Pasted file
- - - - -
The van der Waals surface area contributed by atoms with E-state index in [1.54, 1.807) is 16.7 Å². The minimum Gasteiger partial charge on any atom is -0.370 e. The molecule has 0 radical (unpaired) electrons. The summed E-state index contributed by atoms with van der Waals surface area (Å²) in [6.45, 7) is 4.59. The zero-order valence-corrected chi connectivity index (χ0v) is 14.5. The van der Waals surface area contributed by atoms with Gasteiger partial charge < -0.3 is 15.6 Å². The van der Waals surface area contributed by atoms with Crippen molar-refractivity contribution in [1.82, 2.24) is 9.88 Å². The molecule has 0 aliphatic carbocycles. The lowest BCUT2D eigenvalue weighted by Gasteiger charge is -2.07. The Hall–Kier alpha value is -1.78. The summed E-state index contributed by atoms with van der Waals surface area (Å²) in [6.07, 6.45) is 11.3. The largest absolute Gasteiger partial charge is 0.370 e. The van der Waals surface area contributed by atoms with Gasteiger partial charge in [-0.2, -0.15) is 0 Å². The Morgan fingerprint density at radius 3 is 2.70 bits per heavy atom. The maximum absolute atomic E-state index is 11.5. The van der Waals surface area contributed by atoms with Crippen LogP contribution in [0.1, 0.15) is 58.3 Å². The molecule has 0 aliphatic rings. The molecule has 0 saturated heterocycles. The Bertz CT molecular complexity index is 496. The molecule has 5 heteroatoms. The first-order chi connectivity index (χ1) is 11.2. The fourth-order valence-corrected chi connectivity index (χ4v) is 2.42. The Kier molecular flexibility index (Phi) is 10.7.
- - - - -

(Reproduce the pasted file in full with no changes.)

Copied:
The van der Waals surface area contributed by atoms with E-state index in [1.54, 1.807) is 16.7 Å². The minimum Gasteiger partial charge on any atom is -0.370 e. The molecule has 0 radical (unpaired) electrons. The summed E-state index contributed by atoms with van der Waals surface area (Å²) in [6.45, 7) is 4.59. The zero-order valence-corrected chi connectivity index (χ0v) is 14.5. The van der Waals surface area contributed by atoms with Gasteiger partial charge < -0.3 is 15.6 Å². The van der Waals surface area contributed by atoms with Crippen molar-refractivity contribution in [1.82, 2.24) is 9.88 Å². The molecule has 0 aliphatic carbocycles. The lowest BCUT2D eigenvalue weighted by Gasteiger charge is -2.07. The Hall–Kier alpha value is -1.78. The summed E-state index contributed by atoms with van der Waals surface area (Å²) in [6.07, 6.45) is 11.3. The largest absolute Gasteiger partial charge is 0.370 e. The van der Waals surface area contributed by atoms with Gasteiger partial charge in [-0.2, -0.15) is 0 Å². The Morgan fingerprint density at radius 3 is 2.70 bits per heavy atom. The maximum absolute atomic E-state index is 11.5. The van der Waals surface area contributed by atoms with Crippen LogP contribution in [0.1, 0.15) is 58.3 Å². The molecule has 0 aliphatic rings. The molecule has 0 saturated heterocycles. The Bertz CT molecular complexity index is 496. The molecule has 5 heteroatoms. The first-order chi connectivity index (χ1) is 11.2. The fourth-order valence-corrected chi connectivity index (χ4v) is 2.42. The Kier molecular flexibility index (Phi) is 10.7.